You’ll need to update your browser so you can continue to log on to your online banking from 28th February. Update now.

Close

Article

How your SMSF can invest in corporate bonds on the ASX

How your SMSF can invest in corporate bonds on the ASX

Equities have long been the preferred investment for SMSFs, but corporate bonds are an investment tool that trustees might be wise to consider in the current low interest rate environment.

Self managed superannuation funds (SMSFs) remain disproportionately underinvested in bonds in general and additionally, of the $630bn in SMSFs as at March 2016, 26% was invested in cash, according to research by the Australian Corporate Bond Company (ACBC).

ACBC brought XTB corporate bond securities to the Australian Securities Exchange (ASX).

With the Reserve Bank of Australia cutting the cash rate from 2% to a record low 1.5% over the course of the past year, such a large proportion of funds allocated to cash could have seen a negative impact.

While the risk of investing in corporate bonds is higher than keeping funds in cash, SMSFs could have invested at yields of up to 5.6% through XTB corporate bond securities in the past 12 months, ACBC data shows.

Bonds are an important asset class that can assist with portfolio diversification.

While corporate bonds were traditionally difficult for individual investors to access, Exchange Traded Bond units (XTBs) are securities traded on the ASX, enabling easy access, transparency and liquidity.

XTBs are backed by the actual bonds and all coupon and principal payments from the bonds flow through to the XTB investor.

Since launching just over a year ago, $100m of XTBs has traded on the ASX.

Corporate bonds can give diversification across companies, sectors, countries and economic cycles.

They are generally negatively correlated to equities, meaning they might assist with risk management by offering a buffer to share price falls.

Bonds can offer coupon payments, providing regular and predictable income in retirement.

Generally, they will offer higher returns than cash deposits and they might help preserve your capital when equity markets are volatile.

ACBC’s research shows that SMSFs own about 16% of the Australian stock market, but those same funds only hold 1% in bonds.

What are the risks?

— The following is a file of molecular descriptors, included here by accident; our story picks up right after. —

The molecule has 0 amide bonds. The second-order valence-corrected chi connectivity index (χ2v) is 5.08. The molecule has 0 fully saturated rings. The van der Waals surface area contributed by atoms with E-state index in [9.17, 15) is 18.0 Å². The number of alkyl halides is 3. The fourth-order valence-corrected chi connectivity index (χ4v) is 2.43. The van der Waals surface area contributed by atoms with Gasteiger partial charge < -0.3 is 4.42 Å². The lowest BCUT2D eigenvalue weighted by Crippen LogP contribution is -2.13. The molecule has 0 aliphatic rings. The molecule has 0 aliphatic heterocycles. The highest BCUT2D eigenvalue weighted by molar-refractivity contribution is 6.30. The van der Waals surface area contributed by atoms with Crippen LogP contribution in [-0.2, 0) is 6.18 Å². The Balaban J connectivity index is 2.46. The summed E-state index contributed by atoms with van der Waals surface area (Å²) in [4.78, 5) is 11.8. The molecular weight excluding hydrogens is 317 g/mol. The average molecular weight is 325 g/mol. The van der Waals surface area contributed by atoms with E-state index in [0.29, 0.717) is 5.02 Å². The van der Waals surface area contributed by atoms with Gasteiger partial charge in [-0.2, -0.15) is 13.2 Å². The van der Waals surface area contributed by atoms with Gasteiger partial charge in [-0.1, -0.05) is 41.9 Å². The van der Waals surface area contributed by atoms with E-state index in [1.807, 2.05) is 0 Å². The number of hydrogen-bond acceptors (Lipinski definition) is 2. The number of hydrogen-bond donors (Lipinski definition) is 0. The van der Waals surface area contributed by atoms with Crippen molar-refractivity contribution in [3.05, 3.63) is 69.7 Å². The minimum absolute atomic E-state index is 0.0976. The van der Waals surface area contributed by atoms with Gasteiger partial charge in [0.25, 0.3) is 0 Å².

Corporate bonds can provide a regular income and higher interest rates than what might be available on term deposits, other cash-based products or government bonds, and they carry less risk than shares.

Because you are lending money to the company, you are a creditor, so you stand in front of shareholders for any return if the company goes into voluntary administration. However, there is no guarantee you would get your money back, if that were to occur.

The main risks with corporate bonds is that you might not receive interest payments, or get your money back.

That's 'credit risk' and ways to evaluate it can include:

  • checking what country the business might be operating in
  • researching demand for the company's products or services
  • understanding any cost pressures or competition that the company might have
  • reading about the management and the owners to see what they have done in the past and how they are doing now

You can look at the company's performance over time by reading its annual reports and any announcements the company has made on the ASX.

You can find out whether the company's earnings are comfortably larger than the net interest expenses and check what level of debt the company holds.

Researching the company could reveal if it has ever defaulted on any current or previous debt or if there is a significant amount of debt that might be maturing soon.

When you buy or sell corporate bonds, you pay the market price, which can be higher or lower than the face value, and your broker can charge brokerage fees.

If the company that issued the bonds decides to redeem them before they actually mature, this is known as prepayment, or early redemption, risk.

This might happen if interest rates fall and the market price goes up. If this were to happen, you should be paid the face value of the bonds, but you might have paid more than that amount, or they might be worth more on the secondary market.

Most corporate bonds are debentures, meaning they are not secured by collateral. Investors of such bonds must assume not only interest rate risk but also credit risk, the chance that the corporate issuer will default on its debt obligations. This article is intended to provide general information of an educational nature only. It does not have regard to the financial situation or needs of any reader and must not be relied upon as financial product advice. Investors should consult a range of resources, and if necessary, seek professional advice, before making investment decisions in regard to their objectives, financial and taxation situations and needs because these have not been taken into account. Any securities or prices used in the examples given are for illustrative purposes only and should not be considered as a recommendation to buy, sell or hold. Past performance is not indicative of future performance. Commonwealth Securities Limited ABN 60 067 254 399 AFSL 238814 (CommSec) is a wholly owned but non-guaranteed subsidiary of the Commonwealth Bank of Australia ABN 48 123 123 124 AFSL 234945 and a Participant of the ASX Group and Chi-X Australia. While potential SMSF investments have been illustrated within this content they do not represent a comprehensive suite of possible investment products and services within the guidelines pursuant to the SIS Act 1993 with ATO oversight.